I think it’s quite easy to understand why this civil war took place. And it’s that during the reign of Henry VI the kings of England and the nobility of England lost all their revenues from their estates in France, and they all became correspondingly impoverished, and ended up fighting each other for what little revenue was left from their remaining lands in England and Wales and Ireland. And the nobility were decimated in the process, either fighting in battles like Towton (1461), or having their heads chopped off. Most likely the Wars of the Roses only came to an end when the numbers in the noble families were reduced to a size commensurate with their reduced income.

This much-reduced revenue might almost explain the dissolution of the English monasteries about 50 years later. Because in the reign of Henry VII’s son Henry VIII, the lost French lands were not recovered, and so instead the king grabbed the extensive lands owned by the Church, gaining their revenues for himself.

It might also explain why, after French kings took control of the whole of France, they became the wealthiest and most ascendant nobility in Europe, leading to the Sun King, Louis XIV, who reigned from 1643 to 1715, and then the French Revolution in 1789 in which both the king and the entire nobility were swept away.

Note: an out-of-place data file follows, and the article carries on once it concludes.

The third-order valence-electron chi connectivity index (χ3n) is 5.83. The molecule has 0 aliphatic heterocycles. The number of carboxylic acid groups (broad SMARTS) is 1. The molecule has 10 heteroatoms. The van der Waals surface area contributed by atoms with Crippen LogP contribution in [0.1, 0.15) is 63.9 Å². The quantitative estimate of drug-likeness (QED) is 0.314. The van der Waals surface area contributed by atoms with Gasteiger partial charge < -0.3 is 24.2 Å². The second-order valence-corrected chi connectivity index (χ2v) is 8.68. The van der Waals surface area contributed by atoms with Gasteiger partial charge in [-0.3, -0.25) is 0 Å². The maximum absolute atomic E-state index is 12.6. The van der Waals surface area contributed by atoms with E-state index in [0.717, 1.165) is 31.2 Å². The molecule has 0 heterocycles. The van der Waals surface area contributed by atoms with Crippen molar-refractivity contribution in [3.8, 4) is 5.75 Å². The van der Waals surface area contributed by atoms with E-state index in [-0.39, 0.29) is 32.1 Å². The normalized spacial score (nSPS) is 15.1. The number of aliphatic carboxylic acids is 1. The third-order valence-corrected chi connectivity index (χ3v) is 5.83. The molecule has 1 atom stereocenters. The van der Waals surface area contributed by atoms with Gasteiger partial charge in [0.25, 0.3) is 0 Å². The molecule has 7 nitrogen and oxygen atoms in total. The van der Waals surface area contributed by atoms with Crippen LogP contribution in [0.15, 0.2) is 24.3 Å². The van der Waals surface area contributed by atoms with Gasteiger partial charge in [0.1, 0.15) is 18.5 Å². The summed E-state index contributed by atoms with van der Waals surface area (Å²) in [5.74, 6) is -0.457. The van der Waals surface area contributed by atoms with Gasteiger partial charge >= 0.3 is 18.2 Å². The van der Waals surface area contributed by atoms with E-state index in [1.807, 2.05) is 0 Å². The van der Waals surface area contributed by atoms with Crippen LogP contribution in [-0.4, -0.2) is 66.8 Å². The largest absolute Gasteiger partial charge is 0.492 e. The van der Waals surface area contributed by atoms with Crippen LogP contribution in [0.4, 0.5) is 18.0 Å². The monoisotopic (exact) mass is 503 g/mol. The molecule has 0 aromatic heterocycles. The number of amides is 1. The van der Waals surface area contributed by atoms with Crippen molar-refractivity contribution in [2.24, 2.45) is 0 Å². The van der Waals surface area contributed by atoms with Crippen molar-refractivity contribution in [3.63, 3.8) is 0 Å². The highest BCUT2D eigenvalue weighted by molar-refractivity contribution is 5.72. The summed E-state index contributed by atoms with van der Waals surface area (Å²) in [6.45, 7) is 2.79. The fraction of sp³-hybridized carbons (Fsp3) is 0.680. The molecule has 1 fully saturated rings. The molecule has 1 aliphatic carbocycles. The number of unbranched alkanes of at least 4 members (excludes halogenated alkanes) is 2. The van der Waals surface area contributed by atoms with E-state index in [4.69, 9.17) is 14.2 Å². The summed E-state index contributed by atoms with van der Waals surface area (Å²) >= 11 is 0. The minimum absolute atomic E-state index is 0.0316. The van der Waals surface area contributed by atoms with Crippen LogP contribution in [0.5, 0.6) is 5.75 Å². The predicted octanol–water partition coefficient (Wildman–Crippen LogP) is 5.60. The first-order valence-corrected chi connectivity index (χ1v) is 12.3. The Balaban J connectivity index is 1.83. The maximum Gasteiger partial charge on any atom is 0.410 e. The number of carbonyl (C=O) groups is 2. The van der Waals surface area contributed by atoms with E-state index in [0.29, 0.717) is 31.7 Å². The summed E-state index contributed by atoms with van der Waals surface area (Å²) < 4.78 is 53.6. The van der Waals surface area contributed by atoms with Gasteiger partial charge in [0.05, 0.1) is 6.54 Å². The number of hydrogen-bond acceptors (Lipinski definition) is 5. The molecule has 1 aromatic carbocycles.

It’s essentially no different today than it was back then. The EU is just another empire, and the European political class is a new aristocracy, against whom the peoples of Europe are beginning to revolt once again. They’re revolting against yet another over-centralised, top-down-controlling, corrupt, and ill-managed empire.

About Frank Davis

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3 Responses to No Different Today Than It Was Back Then

  1. I think Climate Change is a serious issue even without the EU. We’ve already voted to leave, but since then the Government has been talking about zero carbon and even declared a climate emergency
    EU Or not, climate hysteria does not seem to be going anywhere
    Even when we eventually get Boris as our new PM, he’s all for green nonsense too
    I’m actually quite worried about where this is going

  2. waltc says:

    Good God. The “plans” for Ireland make it sound like the Soviet Union at its grimmest. But your headline implies the planners are the Irish government, not the EU. The impulse of totalitarianism seems to be contagiously spreading around tne world. To the extent it prevails I think we’re in for another Dark Ages. I’m glad I won’t (I hope) live long enough to see it. (Individual freedom was fun while it lasted.)